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Kent v. Smith

decided: December 11, 1968.

WILLIAM J. KENT, III, PLAINTIFF-APPELLEE,
v.
ALBERT C. SMITH, DEFENDANT-APPELLANT



Medina, Friendly and Smith, Circuit Judges.

Author: Medina

MEDINA, Circuit Judge:

We are urged to reverse this judgment for plaintiff because it is claimed that plaintiff was guilty of contributory negligence as matter of law, and that it was error to refuse certain of defendant's requests for instructions. It is also claimed that it was error to receive plaintiff's testimony concerning his loss of earnings while disabled after the automobile accident that gave rise to the case.

On Sunday, March 6, 1966 in the late afternoon there was the usual exodus of those from New York City and elsewhere who came with their skis to enjoy the Vermont slopes and the fresh air and sunshine. The weather was clear and the roads dry. Route 100 was a Throughway, as defined by Vermont law, and it ran due North and South from the Town of Stowe, where the skiers congregated. The traffic going South was fairly heavy as was to be expected; and there were few cars in the North-bound lane.

Kent was driving his father's car, a 1966 Ford Mustang, along Route 100 on his way South to his home in Brooklyn, New York. Just in front of him was a blue Corvair travelling at the rate of from 30 to 35 miles an hour and for several miles after leaving Stowe Kent had been on the lookout for an opportunity to pass the Corvair and get on his way. And so Kent, following the Corvair closely, proceeded along the Throughway, which was a straight highway with dips and rises. As Kent came up one of these rises or small hills the distance from the top of the hill to a smaller intersecting road leading to the Town of Moscow was only 259 feet, according to the testimony of the police officer who investigated the accident. Kent was unfamiliar with the neighborhood as he had driven on Route 100 a very few times. He had never noticed the smaller road to Moscow, and, if there was a small, black and yellow direction sign on Kent's right about 300 yards from the Moscow road, as testified by defendant Smith, Kent said he did not see it. Coming up the rise there were two solid lines in the center of Route 100. At the top of the rise the line on Kent's side became a broken line while the other line continued on as a solid unbroken line. So, as Kent was "right on top" of the Corvair, a matter of 10 yards or so, he noticed the broken line, saw a clear road ahead for a distance of about a quarter of a mile, and he accelerated his speed to about 40 miles an hour and started to pass the Corvair. As he got abreast of the Corvair, the hood of Smith's Cadillac suddenly appeared in the North-bound lane where Kent then was and the collision was inevitable. The Corvair was was alongside, there was a ditch on Kent's left and no place to go. The Corvair swerved to the right, partly on the Moscow road and managed to get around and past the Cadillac.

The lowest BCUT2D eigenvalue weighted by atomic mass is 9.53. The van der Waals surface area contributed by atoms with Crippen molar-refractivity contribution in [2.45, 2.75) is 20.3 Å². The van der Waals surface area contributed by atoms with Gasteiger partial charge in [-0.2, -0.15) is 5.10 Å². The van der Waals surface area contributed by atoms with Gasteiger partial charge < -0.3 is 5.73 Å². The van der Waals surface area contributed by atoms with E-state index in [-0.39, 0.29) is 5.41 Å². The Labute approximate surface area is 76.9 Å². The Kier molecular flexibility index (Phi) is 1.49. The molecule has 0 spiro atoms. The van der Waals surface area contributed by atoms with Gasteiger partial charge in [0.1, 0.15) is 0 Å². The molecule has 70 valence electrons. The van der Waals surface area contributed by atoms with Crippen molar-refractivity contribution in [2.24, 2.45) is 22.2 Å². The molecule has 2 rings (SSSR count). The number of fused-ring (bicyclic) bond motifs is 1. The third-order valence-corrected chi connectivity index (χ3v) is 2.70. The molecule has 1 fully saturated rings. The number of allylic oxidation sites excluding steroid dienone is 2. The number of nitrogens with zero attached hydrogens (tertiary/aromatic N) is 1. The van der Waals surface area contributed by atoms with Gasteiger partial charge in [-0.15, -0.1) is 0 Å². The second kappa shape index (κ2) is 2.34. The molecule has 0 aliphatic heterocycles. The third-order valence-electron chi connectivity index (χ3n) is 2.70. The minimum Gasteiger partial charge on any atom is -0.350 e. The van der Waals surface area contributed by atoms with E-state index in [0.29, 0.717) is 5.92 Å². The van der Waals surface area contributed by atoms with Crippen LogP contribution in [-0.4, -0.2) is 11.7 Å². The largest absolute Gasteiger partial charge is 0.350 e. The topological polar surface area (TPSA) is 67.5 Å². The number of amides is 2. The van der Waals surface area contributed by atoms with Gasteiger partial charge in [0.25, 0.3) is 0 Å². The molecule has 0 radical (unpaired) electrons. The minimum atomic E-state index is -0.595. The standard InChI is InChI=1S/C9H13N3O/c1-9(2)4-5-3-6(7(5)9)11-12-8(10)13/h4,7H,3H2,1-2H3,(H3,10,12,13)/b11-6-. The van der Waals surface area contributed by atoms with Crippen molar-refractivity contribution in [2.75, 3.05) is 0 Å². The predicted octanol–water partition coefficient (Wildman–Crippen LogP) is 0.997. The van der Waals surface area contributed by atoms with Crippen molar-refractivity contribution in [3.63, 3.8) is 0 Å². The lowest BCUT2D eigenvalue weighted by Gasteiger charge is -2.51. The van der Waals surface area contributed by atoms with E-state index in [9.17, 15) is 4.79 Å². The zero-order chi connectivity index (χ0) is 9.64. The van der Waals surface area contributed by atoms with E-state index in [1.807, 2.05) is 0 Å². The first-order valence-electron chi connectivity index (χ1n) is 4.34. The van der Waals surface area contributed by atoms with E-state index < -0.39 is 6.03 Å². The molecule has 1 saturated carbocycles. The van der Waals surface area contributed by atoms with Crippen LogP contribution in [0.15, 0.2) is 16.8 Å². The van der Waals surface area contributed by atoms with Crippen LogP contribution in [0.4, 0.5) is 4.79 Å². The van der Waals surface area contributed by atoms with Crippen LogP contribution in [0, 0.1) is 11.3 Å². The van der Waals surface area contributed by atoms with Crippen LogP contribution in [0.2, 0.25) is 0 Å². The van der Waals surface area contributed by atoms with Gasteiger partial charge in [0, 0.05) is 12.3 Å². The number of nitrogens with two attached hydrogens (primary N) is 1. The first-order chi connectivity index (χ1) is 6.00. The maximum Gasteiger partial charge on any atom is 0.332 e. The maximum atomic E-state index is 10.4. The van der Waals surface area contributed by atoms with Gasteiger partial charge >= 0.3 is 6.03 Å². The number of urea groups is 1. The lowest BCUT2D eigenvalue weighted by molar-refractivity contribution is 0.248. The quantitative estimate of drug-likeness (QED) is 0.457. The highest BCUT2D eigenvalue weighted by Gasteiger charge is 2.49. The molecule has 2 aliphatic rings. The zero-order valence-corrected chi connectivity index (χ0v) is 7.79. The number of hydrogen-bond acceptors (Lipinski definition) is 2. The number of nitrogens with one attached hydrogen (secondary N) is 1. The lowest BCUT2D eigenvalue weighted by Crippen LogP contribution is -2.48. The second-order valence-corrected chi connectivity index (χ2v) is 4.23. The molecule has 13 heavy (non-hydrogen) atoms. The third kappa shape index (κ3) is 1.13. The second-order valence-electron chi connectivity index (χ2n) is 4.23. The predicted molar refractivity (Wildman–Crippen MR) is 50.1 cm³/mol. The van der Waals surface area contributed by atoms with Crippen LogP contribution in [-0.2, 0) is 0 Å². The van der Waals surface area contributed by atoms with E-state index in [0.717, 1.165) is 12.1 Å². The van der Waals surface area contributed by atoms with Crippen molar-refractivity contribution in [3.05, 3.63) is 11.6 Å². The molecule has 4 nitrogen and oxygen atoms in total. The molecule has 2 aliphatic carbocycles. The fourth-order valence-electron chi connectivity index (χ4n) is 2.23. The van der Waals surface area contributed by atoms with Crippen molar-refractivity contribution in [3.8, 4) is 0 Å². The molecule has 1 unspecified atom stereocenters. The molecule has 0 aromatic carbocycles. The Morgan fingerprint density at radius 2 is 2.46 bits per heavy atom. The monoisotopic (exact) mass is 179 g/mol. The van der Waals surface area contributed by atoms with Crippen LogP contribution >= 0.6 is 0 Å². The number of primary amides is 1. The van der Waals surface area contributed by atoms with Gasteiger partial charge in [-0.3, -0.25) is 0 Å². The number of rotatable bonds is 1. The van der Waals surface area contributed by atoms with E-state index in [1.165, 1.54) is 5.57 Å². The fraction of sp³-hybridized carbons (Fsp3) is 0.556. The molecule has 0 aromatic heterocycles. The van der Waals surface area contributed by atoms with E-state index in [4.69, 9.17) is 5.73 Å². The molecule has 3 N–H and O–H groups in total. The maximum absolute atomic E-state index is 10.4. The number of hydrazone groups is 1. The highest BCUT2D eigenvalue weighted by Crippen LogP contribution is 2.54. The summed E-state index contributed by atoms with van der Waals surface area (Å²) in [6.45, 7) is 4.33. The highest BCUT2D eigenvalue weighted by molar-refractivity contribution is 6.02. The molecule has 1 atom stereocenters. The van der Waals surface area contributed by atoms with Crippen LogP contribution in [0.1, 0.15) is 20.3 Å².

There was the usual conflict in the testimony. Smith's version was that he came to a full stop on Moscow Road, waited for 2 or 3 minutes for a chance to cross the South-bound traffic on Route 100, saw the top of the Corvair as it was approaching the top of the hill, "knew he had time to cross," and, at 15 miles per hour, he had completely made the turn into the North-bound lane on Route 100 when he saw Kent bearing down on him a mere 25 or 30 feet away.

While there is no doubt that the Corvair could be seen as Smith actually saw it, the question of the alleged contributory negligence of Kent depends upon a variety of factors which make this a question for the jury, in our judgment. It is far from clear just where on Moscow Road the Cadillac was when it came to a stop waiting for the South-bound traffic to clear. There was an intervening house and a driveway. Kent, a comparative stranger in the vicinity, said he did not know there was an intersecting road ahead and he saw no direction sign such as was described by Smith. Only the jury, weighing the credibility of the witnesses and all the attendant circumstances, could decide what were the relative positions of the cars and the visibility of the respective drivers in that short but vital period of time before the collision.

Of critical importance is the testimony of the investigating police officer to the effect that: "Coming from the North after you pass the rise, it is even then difficult to know that the intersection is ahead on the right."

The two Vermont statutes relied upon by appellant Smith are:

Section 1034, Tit. 23, Vt.Stat.Ann.:

All intersecting highways shall be approached and entered slowly and with due care to avoid accident.

And Section 1037, Tit. 23, Vt.Stat.Ann.:

A vehicle shall not pass another from the rear at the top of a hill or on a curve where the view ahead is in anywise obstructed, or while the vehicle ahead is crossing an intersecting highway or is about to turn into the same.

It would be absurd, we think, to construe these statutes to mean that, wholly apart from the attendant circumstances, the driver of a car must at his peril know when he is approaching or when the vehicle ahead is crossing an intersecting highway. As we read the Vermont cases, violation of the letter of these statutes does not establish negligence as matter of law. Smith v. Blow & Cote, Inc., 124 Vt. 64, 196 A.2d 489 (1963); Slate v. ...


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